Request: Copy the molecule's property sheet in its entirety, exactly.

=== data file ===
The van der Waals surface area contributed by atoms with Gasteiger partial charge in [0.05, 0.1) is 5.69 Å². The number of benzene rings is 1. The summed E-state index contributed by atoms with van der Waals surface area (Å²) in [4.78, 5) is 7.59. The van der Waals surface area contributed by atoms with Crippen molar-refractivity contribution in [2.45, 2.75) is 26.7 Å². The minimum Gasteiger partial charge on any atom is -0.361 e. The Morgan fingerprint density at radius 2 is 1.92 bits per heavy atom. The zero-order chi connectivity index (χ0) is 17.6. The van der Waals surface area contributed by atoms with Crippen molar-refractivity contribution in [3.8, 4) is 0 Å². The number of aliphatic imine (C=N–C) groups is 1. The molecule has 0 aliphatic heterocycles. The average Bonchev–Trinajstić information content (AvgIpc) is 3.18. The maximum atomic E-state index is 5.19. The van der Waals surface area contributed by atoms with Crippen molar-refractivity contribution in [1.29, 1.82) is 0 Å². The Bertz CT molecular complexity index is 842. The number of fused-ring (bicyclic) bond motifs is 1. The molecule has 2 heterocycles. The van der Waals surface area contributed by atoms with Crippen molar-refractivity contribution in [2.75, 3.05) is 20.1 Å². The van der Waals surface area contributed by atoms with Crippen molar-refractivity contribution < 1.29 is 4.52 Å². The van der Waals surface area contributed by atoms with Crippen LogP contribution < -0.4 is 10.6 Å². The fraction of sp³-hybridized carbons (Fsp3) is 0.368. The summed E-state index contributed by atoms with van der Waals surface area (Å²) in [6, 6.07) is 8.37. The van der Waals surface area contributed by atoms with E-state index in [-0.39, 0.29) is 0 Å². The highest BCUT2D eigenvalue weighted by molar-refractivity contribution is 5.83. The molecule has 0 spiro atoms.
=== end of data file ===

The van der Waals surface area contributed by atoms with Gasteiger partial charge in [0.05, 0.1) is 5.69 Å². The number of benzene rings is 1. The summed E-state index contributed by atoms with van der Waals surface area (Å²) in [4.78, 5) is 7.59. The van der Waals surface area contributed by atoms with Crippen molar-refractivity contribution in [2.45, 2.75) is 26.7 Å². The minimum Gasteiger partial charge on any atom is -0.361 e. The Morgan fingerprint density at radius 2 is 1.92 bits per heavy atom. The zero-order chi connectivity index (χ0) is 17.6. The van der Waals surface area contributed by atoms with Crippen molar-refractivity contribution in [3.8, 4) is 0 Å². The number of aliphatic imine (C=N–C) groups is 1. The molecule has 0 aliphatic heterocycles. The average Bonchev–Trinajstić information content (AvgIpc) is 3.18. The maximum atomic E-state index is 5.19. The van der Waals surface area contributed by atoms with Crippen molar-refractivity contribution in [1.29, 1.82) is 0 Å². The Bertz CT molecular complexity index is 842. The number of fused-ring (bicyclic) bond motifs is 1. The molecule has 2 heterocycles. The van der Waals surface area contributed by atoms with Crippen molar-refractivity contribution in [2.75, 3.05) is 20.1 Å². The van der Waals surface area contributed by atoms with Crippen molar-refractivity contribution < 1.29 is 4.52 Å². The van der Waals surface area contributed by atoms with Crippen LogP contribution < -0.4 is 10.6 Å². The fraction of sp³-hybridized carbons (Fsp3) is 0.368. The summed E-state index contributed by atoms with van der Waals surface area (Å²) in [6, 6.07) is 8.37. The van der Waals surface area contributed by atoms with E-state index in [-0.39, 0.29) is 0 Å². The highest BCUT2D eigenvalue weighted by molar-refractivity contribution is 5.83. The molecule has 0 spiro atoms.